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PostPosted: Thu Apr 22, 2021 12:18 am Reply with quote
A Reddit user appropriately named EternalWisdomSleeps was able to track down the sources of the poetry exchange between Yamamoto and Tomiko by Googling the original Japanese lines, and boy is it relevant:

I've tried to track down the source of the poems.

It vanishes with each step we take

How sad is dream within a dream

Seems to be a quote from The Love Suicides at Sonezaki, play written by Chikamatsu Monzaemon in 1703. Later it was turned into Kabuki performance and a movie (in 1978). It's quite similar to Romeo and Juliet, which as pointed out by commentators in earlier episodes is a core of Mars Red story. In short, The Love Suicides at Sonezaki is a tragic love story about a boy who rejects his promising future due to his love to a prostitute. In the end they commit double suicide. Quite fitting that it was read in place none other than Yoshiwara district.

The joy of seeing you again in such a way feels to me almost like I am dreaming a dream from which I will never wake

To be in a world ephemeral as a dream may feel unpleasant, but we are free to dream or talk of dreams as we please

Those words are written on a monument in Nagaoka city dedicated to an encounter and love of zen Buddhist monk Ryoukan and nun Teishin. I won't delve into the legend of their meeing. Important part is Ryokan was Teishin teacher, they had to part ways and only exchanged letters for 4 years. This poem express their joy to see each other again, first line belongs to Teishin, second to Ryoukan.

Black kites and sparrows, herons, and even the crows

What wonder is it if two birds of a like kind should choose to flock together?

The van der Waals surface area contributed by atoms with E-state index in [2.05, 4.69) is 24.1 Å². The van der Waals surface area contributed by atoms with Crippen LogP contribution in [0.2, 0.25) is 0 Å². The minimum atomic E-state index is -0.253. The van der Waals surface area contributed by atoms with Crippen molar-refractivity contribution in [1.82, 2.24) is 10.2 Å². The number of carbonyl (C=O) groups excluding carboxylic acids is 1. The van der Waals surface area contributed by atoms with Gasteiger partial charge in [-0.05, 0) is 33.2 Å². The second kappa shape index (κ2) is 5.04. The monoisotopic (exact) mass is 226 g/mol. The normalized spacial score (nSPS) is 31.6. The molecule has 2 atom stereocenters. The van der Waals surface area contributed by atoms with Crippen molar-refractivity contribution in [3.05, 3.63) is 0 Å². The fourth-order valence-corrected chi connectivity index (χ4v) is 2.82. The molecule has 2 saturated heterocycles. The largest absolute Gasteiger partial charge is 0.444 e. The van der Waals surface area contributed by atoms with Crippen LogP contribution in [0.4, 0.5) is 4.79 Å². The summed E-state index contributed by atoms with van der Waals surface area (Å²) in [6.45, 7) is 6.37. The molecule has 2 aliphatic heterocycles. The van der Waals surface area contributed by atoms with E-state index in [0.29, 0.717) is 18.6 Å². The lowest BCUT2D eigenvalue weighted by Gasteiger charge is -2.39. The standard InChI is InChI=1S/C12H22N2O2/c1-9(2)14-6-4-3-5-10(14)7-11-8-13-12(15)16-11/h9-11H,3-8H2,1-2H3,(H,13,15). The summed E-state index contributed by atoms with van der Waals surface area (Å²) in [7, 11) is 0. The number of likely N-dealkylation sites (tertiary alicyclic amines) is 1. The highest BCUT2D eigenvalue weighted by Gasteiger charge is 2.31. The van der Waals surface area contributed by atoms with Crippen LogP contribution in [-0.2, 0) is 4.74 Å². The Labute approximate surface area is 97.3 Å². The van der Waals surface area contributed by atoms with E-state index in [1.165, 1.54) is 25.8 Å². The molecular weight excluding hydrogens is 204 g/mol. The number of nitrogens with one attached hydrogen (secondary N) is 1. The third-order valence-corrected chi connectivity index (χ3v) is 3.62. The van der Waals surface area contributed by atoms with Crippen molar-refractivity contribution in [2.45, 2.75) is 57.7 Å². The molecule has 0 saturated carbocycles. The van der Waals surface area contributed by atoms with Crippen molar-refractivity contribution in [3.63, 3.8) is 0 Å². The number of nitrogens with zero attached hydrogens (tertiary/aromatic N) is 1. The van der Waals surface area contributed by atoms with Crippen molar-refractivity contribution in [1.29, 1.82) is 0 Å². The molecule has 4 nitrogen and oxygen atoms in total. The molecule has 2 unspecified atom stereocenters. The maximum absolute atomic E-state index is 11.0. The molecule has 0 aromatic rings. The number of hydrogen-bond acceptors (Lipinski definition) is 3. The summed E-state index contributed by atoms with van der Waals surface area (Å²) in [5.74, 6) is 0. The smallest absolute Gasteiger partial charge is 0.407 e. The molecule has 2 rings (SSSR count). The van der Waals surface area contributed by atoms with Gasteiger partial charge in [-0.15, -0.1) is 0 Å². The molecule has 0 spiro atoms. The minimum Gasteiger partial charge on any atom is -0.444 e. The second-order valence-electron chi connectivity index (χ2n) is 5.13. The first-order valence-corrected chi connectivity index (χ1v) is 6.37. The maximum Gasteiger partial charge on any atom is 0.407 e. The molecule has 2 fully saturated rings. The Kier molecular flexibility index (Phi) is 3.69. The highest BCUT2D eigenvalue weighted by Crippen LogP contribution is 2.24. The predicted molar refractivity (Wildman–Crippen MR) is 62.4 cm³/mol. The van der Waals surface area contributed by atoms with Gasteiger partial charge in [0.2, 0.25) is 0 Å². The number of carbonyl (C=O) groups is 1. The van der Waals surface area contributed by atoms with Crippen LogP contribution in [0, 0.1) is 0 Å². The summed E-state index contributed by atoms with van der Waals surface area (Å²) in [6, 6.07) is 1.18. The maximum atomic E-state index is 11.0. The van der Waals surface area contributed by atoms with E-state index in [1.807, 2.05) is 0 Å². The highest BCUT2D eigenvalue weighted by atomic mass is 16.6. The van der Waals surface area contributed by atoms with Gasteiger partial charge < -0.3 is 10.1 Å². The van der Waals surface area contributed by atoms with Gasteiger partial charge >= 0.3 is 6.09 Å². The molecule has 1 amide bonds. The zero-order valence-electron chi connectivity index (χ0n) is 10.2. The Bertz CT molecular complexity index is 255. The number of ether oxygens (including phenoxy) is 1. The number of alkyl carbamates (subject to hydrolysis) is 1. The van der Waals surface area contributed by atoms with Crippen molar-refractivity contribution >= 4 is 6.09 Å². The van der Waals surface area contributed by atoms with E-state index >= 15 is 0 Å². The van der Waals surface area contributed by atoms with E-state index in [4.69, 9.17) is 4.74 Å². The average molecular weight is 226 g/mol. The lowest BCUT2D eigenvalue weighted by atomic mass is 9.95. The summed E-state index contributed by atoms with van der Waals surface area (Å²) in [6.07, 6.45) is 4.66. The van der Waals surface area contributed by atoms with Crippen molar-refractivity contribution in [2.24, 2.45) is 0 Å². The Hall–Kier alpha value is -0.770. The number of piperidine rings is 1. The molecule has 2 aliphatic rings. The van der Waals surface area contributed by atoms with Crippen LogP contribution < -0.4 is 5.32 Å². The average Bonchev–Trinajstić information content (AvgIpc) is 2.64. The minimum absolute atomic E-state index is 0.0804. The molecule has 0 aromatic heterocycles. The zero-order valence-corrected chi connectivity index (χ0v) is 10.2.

Different poem, same author, Ryoukan. Meaning here that it's natural to love another living human being. Even if you are monks, you are still humans with human hearts. Despite all the anxieties cherishing the life and things that are alive is an essence of Buddhism. Which is interesting in the context of Mars Red where one of the lovers is vampire who is no longer alive.

The person for whom I had waited anxiously had finally come

What can there be to regret in a meeting such as this

And we've come to an ending to Ryokan and Teishin story. Ryoukan wrote this poem when he got critically ill and Teishin hurried to his side. She was taking care of Ryoukan till his death.

A forbidden love between a nun and a monk is very appropriate to illustrate a forbidden love between a human and vampire, and boy is this series interested in forbidden love! We’ve had at least one couple per episode:
—Maeda and Misaki
—The vampire couple feeding on humans (note that Suwa, the eldest, masked vampire on the team, considers the fact that they’re a couple at all disgusting, implying that romance isn’t typical of vampires between themselves and may even be taboo)
—Yamamoto and Tomiko
—the set up between Kurusu and his intrepid girl reporter childhood friend Aoi in the future.

I’ve been really enjoying the show overall; loved the mad scientist’s backstory and the humor he brings to the show (This is why we should always wear personal protective equipment, folks! But at least he’s cool with the outcome).

The character who intrigued me the most, as I mentioned in the preview guide, is Anime Vampire Oscar Wilde, AKA Defrott.
Why do I think he’s a direct Oscar Wilde homage?
—He’s British
—He’s a Dandy
—He’s Queer coded (his English VA is trans)
—he has Dorian Gray’s unaging looks and blond curls
—He’s involved in the theater; Oscar Wilde was a playwright who wrote frequently of actors
—The heavy use of Wilde’s Salomé in episode 1